The benefits freeze is due to end in April, bringing an end to one of the most contentious austerity policies brought in by the Coalition Government over four years ago, but the announcement coincided with a huge increase in food bank use.
Universal credit will rise by 1.7 per cent, in line with inflation, and the state pension will increase by 3.9 per cent, the Department for Work and Pensions announced. It said the end to the freeze, which was introduced by the former chancellor George Osborne, would cost the public purse £5bn a year.
But many organisations and charities working in the housing sector have said the move will fail to improve the financial predicament of many claimants and is unlikely to prevent thousands of evictions due to rent arrears. Rents in both the private and social sectors have risen during the benefits freeze.
The scale of the problem is amply demonstrated in the growing reliance on food banks. The main provider of these is the Trussell Trust and they have released a report ‘State of Hunger’ which shows at the start of the decade they ran just 57 food banks, whereas now it is 424. For 86 per cent of the people using food banks, their main source of income is state benefits, usually Universal Credit.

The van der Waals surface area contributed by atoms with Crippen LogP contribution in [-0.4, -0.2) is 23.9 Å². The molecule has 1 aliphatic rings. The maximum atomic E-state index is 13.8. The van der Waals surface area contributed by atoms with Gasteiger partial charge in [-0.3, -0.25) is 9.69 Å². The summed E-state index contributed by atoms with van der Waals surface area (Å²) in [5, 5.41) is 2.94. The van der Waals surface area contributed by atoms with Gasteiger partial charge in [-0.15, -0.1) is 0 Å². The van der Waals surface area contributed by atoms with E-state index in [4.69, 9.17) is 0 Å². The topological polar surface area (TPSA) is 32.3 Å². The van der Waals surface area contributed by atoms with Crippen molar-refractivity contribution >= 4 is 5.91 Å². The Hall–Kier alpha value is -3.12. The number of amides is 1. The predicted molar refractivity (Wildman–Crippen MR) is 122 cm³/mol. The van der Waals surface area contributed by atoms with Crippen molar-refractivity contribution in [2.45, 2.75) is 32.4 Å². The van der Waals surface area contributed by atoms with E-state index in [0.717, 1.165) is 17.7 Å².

The trust said it distributed a record 823,145 food parcels between April and September 2019, including 301,653 that went to children. This was a 23 per cent increase on the same period last year, representing the steepest rise the charity has seen since its network of food banks was fully established fve years ago.
One in 50 households across the country made use of a food bank in 2018/19 and 94 per cent of the people using them were “destitute” meaning they cannot afford to eat regularly, be clothed or clean. Almost three quarters of people who use food banks live in households struggling with ill health or disability. One in ten have a learning disability.
Seven in ten households who use food banks live in rented properties, mostly in social housing. Most of the remaining households were homeless, living in emergency or temporary accommodation, staying at a family or friends’ house or sleeping rough. Home-owners constituted only four per cent of the households referred to food banks.
The top three reasons given by people needing emergency food assistance were insufficient benefit income, at 36 per cent, followed by delays in benefit payments at 18 per cent and changes to benefit at 16 per cent.
The Resolution Foundation said the unfreezing benefits announcement was a missed opportunity. Its senior economic analyst Adam Corlett said:
“The freeze was always due to end next year. Confirmation that working-age benefits will only keep pace with rising prices means there will be no increase in living standards and those in need of extra support will continue to be left behind.”
“With child poverty at risk of hitting record highs, this is a missed opportunity to provide a much-needed boost for low to middle-income families.”
Sam Lister, policy and practice officer at the Chartered Institute of Housing, said:
“The last time benefits were up-rated fully by inflation was 2012. If the freeze ends they will still only be worth 91 per cent of their 2012 value. A loss of £377 a year for a jobseeker that’s equal to going over a month without anything for living expenses.”
By Patrick Mooney, Editor